Essays should also be on the radar at this point. You will have to write a LOT of essays if you are applying to top colleges in the U.S.  If you’re looking at the U.K. you will only need to write one personal statement. And for Canada and other countries the essay requirement will vary – fortunately Canada deadlines are later so you can use your US or UK essays for Canadian applications. But in any case, get started now. With some strategy you can re-purpose topics across schools, but this takes planning. And the essays you use must demonstrate deep thought and reflection, which takes time. Also, if you have any hope of applying early decision or early action to any colleges, you will need to have all of your essays, plus all other components of the application completely finished by November first. If you don’t have specific college supplement essays (which are usually released in Aug/Sept) you can still start on the Common App essay or UCAS personal statement, both of which are the same as last year. (Copied below for reference.)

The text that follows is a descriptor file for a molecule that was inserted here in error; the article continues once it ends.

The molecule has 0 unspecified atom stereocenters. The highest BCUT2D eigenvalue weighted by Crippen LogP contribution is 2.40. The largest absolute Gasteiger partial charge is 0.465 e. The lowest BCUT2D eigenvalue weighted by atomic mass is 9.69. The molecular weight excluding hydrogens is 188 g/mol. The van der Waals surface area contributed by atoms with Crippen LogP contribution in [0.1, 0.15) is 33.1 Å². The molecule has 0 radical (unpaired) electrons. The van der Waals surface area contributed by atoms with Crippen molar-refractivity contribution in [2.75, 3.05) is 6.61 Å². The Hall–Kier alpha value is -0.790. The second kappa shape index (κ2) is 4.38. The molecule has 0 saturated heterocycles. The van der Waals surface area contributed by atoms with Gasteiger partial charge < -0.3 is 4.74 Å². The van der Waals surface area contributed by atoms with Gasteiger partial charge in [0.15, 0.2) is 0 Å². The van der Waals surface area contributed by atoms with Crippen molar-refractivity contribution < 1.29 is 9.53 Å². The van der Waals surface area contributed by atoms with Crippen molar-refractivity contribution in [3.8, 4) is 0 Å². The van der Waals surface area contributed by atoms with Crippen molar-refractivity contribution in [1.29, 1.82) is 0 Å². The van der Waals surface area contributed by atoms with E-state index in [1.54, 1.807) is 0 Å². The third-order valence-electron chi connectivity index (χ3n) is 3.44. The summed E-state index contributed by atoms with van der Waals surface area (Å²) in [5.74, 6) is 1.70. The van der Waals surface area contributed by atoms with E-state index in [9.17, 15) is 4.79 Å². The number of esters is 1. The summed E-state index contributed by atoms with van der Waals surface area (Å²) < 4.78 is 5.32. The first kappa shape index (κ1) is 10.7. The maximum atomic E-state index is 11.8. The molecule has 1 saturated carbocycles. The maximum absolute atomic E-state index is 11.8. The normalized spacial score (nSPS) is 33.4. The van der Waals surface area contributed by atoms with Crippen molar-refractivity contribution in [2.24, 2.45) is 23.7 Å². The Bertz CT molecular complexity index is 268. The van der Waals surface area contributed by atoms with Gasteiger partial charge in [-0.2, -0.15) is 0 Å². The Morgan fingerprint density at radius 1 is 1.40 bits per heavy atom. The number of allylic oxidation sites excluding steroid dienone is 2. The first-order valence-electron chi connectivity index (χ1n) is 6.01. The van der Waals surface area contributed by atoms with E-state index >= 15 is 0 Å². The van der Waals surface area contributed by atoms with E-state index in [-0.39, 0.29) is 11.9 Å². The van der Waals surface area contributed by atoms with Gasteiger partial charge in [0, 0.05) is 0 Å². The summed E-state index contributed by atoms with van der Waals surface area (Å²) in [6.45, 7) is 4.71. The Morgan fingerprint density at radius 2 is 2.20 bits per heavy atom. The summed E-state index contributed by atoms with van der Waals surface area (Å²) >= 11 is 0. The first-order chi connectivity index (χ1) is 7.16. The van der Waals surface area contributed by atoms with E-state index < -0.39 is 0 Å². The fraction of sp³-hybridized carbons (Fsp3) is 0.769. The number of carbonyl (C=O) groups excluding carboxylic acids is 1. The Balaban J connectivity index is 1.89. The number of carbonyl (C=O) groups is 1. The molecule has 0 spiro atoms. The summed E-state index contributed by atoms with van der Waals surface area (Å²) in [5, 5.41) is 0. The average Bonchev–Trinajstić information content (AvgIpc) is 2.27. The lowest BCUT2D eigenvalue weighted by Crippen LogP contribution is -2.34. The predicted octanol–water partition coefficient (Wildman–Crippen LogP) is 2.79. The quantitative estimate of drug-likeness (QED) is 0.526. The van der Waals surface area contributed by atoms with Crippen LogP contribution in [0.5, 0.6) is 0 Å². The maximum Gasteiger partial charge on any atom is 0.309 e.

Besides essays and standardized tests, students will need to work on a putting together a list of colleges to which they want to apply. With thousands of colleges to choose from and intense competition at top colleges, considerable thought needs to go into choosing the right college for you, where you have a reasonable chance of being admitted.
It may sound hyper to get so focused on college applications over the summer, but there is nothing like preparation to reduce stress. Competitive students tend to have very heavy course workloads that will crush their free time in the fall. And students with demanding extracurricular competition schedules will have to balance that against other priorities as well. Get started now – it can only help you.

Common Application Essay Prompts (650 word limit):
  1. Some students have a background or story that is so central to their identity that they believe their application would be incomplete without it. If this sounds like you, then please share your story.